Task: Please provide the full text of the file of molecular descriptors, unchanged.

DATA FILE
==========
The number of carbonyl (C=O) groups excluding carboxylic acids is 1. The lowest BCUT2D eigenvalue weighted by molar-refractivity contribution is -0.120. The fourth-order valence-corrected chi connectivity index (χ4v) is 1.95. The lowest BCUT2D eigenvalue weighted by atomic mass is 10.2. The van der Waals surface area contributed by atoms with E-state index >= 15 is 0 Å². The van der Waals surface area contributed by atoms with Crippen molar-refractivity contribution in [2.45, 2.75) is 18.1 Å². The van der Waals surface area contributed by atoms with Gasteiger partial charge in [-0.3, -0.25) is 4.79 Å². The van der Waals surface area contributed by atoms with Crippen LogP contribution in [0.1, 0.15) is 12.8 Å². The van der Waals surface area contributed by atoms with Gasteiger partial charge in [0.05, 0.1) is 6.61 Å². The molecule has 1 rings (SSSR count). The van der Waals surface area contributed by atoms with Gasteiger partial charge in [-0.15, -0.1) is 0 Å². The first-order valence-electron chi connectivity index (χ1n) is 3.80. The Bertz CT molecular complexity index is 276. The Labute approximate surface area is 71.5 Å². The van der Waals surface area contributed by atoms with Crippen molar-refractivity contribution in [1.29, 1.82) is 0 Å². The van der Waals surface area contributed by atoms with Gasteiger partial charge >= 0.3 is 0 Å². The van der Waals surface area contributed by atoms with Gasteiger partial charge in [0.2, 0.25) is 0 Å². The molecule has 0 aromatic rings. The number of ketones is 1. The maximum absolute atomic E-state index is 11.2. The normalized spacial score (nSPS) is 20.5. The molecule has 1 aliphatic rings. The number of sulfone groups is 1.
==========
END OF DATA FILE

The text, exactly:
The number of carbonyl (C=O) groups excluding carboxylic acids is 1. The lowest BCUT2D eigenvalue weighted by molar-refractivity contribution is -0.120. The fourth-order valence-corrected chi connectivity index (χ4v) is 1.95. The lowest BCUT2D eigenvalue weighted by atomic mass is 10.2. The van der Waals surface area contributed by atoms with E-state index >= 15 is 0 Å². The van der Waals surface area contributed by atoms with Crippen molar-refractivity contribution in [2.45, 2.75) is 18.1 Å². The van der Waals surface area contributed by atoms with Gasteiger partial charge in [-0.3, -0.25) is 4.79 Å². The van der Waals surface area contributed by atoms with Crippen LogP contribution in [0.1, 0.15) is 12.8 Å². The van der Waals surface area contributed by atoms with Gasteiger partial charge in [0.05, 0.1) is 6.61 Å². The molecule has 1 rings (SSSR count). The van der Waals surface area contributed by atoms with Gasteiger partial charge in [-0.15, -0.1) is 0 Å². The first-order valence-electron chi connectivity index (χ1n) is 3.80. The Bertz CT molecular complexity index is 276. The Labute approximate surface area is 71.5 Å². The van der Waals surface area contributed by atoms with Crippen molar-refractivity contribution in [1.29, 1.82) is 0 Å². The van der Waals surface area contributed by atoms with Gasteiger partial charge >= 0.3 is 0 Å². The van der Waals surface area contributed by atoms with Gasteiger partial charge in [0.2, 0.25) is 0 Å². The molecule has 0 aromatic rings. The number of ketones is 1. The maximum absolute atomic E-state index is 11.2. The normalized spacial score (nSPS) is 20.5. The molecule has 1 aliphatic rings. The number of sulfone groups is 1.